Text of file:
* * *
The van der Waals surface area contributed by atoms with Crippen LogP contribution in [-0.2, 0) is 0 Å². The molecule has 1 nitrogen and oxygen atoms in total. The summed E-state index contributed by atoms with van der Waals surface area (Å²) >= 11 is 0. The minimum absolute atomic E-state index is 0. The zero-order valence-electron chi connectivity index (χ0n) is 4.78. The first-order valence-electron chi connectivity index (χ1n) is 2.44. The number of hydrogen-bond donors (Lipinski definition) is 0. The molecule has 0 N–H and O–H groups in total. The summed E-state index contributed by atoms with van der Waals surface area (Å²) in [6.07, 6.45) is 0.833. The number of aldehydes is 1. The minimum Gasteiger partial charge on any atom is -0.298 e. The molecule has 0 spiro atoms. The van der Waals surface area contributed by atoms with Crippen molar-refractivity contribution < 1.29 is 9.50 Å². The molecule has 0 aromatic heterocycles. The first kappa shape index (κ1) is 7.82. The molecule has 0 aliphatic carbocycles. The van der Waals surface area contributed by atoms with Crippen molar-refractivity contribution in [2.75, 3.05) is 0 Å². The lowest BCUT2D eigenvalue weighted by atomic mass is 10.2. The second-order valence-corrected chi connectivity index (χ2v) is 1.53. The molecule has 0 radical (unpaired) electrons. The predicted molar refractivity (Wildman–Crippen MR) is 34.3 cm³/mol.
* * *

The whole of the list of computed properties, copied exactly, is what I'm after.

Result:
The van der Waals surface area contributed by atoms with Crippen LogP contribution in [-0.2, 0) is 0 Å². The molecule has 1 nitrogen and oxygen atoms in total. The summed E-state index contributed by atoms with van der Waals surface area (Å²) >= 11 is 0. The minimum absolute atomic E-state index is 0. The zero-order valence-electron chi connectivity index (χ0n) is 4.78. The first-order valence-electron chi connectivity index (χ1n) is 2.44. The number of hydrogen-bond donors (Lipinski definition) is 0. The molecule has 0 N–H and O–H groups in total. The summed E-state index contributed by atoms with van der Waals surface area (Å²) in [6.07, 6.45) is 0.833. The number of aldehydes is 1. The minimum Gasteiger partial charge on any atom is -0.298 e. The molecule has 0 spiro atoms. The van der Waals surface area contributed by atoms with Crippen molar-refractivity contribution < 1.29 is 9.50 Å². The molecule has 0 aromatic heterocycles. The first kappa shape index (κ1) is 7.82. The molecule has 0 aliphatic carbocycles. The van der Waals surface area contributed by atoms with Crippen molar-refractivity contribution in [2.75, 3.05) is 0 Å². The lowest BCUT2D eigenvalue weighted by atomic mass is 10.2. The second-order valence-corrected chi connectivity index (χ2v) is 1.53. The molecule has 0 radical (unpaired) electrons. The predicted molar refractivity (Wildman–Crippen MR) is 34.3 cm³/mol.